August 2006 Linn County Leader Column – “Summer Breeze”

“Summer breeze, makes me feel fine, blowing through the jasmine of my mind…”

Anyone remember that song? Seals and Crofts sang it back in 1972; that was the year of tremendous change in my life, as I went from being a California-raised dude to a transplanted 10-year old north Missourian. My seasonal weather intake went from smoggy summers to the hazy, blistering heat of the Midwest; from reading textbooks about tornadoes, to writing a novella about them with first-hand knowledge from the Severe Storms Forecast Center; from seeing snow in pictures to wading hip deep in the white stuff.

Quite the eye-opening experiences, indeed.

As the above-mentioned ditty rang through my head over and over again that first summer in the Green Hills area, I enjoyed much of my time outdoors exploring the numerous farm ponds that dotted the edge of town; I fished in Yellow Creek incessantly; I walked every inch around the old city reservoirs; and I just plain hung out in the backyard at home, lying on a freshly-washed blanket and watching marshmallow-puffed clouds drift lazily across the crisp blue sky. A warm wind wafted across my face as I took in the sights and sounds of a Midwestern summer: hundreds of katydids, cicadas, and crickets regaling me with their solstice symphony; baby birds cackling their hunger cries to mamma as she circled around for tasty morsels; the drone of passing cars as they sailed by on Highway 36…but behind those few sounds, there was an utter silence. A calm, peaceful quiet that trickled down into the very depths of my innermost being—almost like the smell of jasmine that Seals and Crofts sang about. It was so soothing; and from that moment I began to realize that there was a side of living other than the hustle and bustle of big city life.

I spent eight years growing up in Missouri, cherishing every summer that I was here—even the ones where you thought that you could fry an egg on the sidewalk! The baking heat could be somewhat overlooked when you were a kid; there was always spare energy available to sweat it off. We always had places to go and friends to see, and the summer was never long enough to fit in everything planned. And then those warm breezes of summer grew colder, and fall quickly set in—which meant it was time to go back to school and count off the nine months until the “jail” doors were open to set the captives free again.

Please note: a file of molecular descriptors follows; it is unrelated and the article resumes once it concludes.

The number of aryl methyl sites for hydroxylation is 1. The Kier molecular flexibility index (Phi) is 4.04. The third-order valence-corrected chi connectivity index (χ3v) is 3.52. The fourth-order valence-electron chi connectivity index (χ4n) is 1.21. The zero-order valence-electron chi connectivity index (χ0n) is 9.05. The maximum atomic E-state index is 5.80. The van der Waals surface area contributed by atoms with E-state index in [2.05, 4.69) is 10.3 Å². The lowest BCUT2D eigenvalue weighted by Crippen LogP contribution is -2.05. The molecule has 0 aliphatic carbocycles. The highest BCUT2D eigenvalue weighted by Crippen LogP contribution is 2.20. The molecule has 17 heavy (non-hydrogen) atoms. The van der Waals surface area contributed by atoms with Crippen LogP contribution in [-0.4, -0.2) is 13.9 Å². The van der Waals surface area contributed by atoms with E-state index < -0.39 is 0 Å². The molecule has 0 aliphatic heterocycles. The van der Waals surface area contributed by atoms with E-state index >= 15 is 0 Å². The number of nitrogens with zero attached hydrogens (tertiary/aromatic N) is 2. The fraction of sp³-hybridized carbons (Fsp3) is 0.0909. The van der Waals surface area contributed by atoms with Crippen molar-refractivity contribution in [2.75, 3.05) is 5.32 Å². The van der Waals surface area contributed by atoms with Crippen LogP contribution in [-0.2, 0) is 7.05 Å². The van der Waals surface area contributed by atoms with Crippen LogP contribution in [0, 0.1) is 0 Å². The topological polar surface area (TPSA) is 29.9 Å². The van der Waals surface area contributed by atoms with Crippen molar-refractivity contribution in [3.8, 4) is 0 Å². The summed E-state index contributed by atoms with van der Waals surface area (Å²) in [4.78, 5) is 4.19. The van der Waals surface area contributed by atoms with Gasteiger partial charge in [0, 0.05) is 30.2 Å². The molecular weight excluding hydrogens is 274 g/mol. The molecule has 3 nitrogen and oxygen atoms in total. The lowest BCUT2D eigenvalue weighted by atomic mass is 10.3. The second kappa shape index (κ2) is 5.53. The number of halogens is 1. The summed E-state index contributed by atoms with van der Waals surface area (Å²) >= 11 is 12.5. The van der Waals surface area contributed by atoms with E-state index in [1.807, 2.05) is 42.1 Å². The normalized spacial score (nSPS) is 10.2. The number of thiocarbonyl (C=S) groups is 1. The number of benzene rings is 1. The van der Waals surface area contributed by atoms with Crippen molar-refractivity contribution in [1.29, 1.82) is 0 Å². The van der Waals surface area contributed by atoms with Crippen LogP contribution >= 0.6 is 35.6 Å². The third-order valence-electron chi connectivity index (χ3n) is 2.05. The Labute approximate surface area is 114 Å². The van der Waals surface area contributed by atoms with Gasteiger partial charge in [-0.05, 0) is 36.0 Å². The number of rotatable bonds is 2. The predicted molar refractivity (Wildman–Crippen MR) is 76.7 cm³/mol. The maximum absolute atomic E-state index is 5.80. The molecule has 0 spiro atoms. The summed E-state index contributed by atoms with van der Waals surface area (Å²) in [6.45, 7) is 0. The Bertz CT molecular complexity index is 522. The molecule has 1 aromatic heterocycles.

As an adult, I think I sometimes overlook the simpler pleasures in life: a good chocolate cone from Tastee Treat, well-made s’mores constructed around a blazing campfire, tire-swinging contests over a deep cool fishing hole, or perhaps an all-night catfishing trip with my wife Jeannie (we both love to fish, which is an added plus). Those are just four of the many things I enjoy doing with family and friends; and all of them are usually associated with summer. Those are the types of activities that make lasting memories; ones that can be recalled with joy.

Even though I don’t like the heat, I truly enjoy this time of year. It’s a time for barbeques, camping, fishing, socializing, pool parties, low country boils…the list is endless, and the opportunities for having memorable times with your loved ones are unlimited as well.

So as this August melts away into September, and the first cool winds of fall begin to blow, take the time to really enjoy those “summer breezes.” Remember the things that made you grin and get excited as a kid—and do them again. Not just for a recollection of good times past, but for a reminder of good things to come. Not just for us, but for our kids; grandkids, and for the future generations “ridin’ on the highways that we built.” (That’s what John Mellencamp says, for what it’s worth).

Let’s help them enjoy life’s simpler pleasures, while there is still time.

Enjoy the rest of your summer!

(After a summer spent at Lookout Mountain in Tennessee, at the Omaha Zoo in Nebraska, and a family camping trip, Richard is looking forward to next year, when the family takes a summer excursion out West to Arizona. You can reach him to leave feedback at, or via his daily blog at


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